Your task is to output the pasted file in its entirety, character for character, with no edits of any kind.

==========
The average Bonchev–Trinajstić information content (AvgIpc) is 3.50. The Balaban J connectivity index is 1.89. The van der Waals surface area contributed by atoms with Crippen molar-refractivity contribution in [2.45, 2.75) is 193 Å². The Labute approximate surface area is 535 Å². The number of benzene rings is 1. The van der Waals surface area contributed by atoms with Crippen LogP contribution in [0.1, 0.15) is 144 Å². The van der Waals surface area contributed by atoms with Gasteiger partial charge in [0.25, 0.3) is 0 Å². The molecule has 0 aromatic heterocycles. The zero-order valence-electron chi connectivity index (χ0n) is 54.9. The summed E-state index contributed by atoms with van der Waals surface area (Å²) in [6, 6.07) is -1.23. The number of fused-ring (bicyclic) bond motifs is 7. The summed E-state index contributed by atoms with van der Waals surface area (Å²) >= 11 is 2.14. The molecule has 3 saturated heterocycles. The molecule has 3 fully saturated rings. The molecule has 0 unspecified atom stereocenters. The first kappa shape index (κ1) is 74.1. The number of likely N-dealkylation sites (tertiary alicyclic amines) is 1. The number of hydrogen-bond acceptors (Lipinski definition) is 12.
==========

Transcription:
The average Bonchev–Trinajstić information content (AvgIpc) is 3.50. The Balaban J connectivity index is 1.89. The van der Waals surface area contributed by atoms with Crippen molar-refractivity contribution in [2.45, 2.75) is 193 Å². The Labute approximate surface area is 535 Å². The number of benzene rings is 1. The van der Waals surface area contributed by atoms with Crippen LogP contribution in [0.1, 0.15) is 144 Å². The van der Waals surface area contributed by atoms with Gasteiger partial charge in [0.25, 0.3) is 0 Å². The molecule has 0 aromatic heterocycles. The zero-order valence-electron chi connectivity index (χ0n) is 54.9. The summed E-state index contributed by atoms with van der Waals surface area (Å²) in [6, 6.07) is -1.23. The number of fused-ring (bicyclic) bond motifs is 7. The summed E-state index contributed by atoms with van der Waals surface area (Å²) >= 11 is 2.14. The molecule has 3 saturated heterocycles. The molecule has 3 fully saturated rings. The molecule has 0 unspecified atom stereocenters. The first kappa shape index (κ1) is 74.1. The number of likely N-dealkylation sites (tertiary alicyclic amines) is 1. The number of hydrogen-bond acceptors (Lipinski definition) is 12.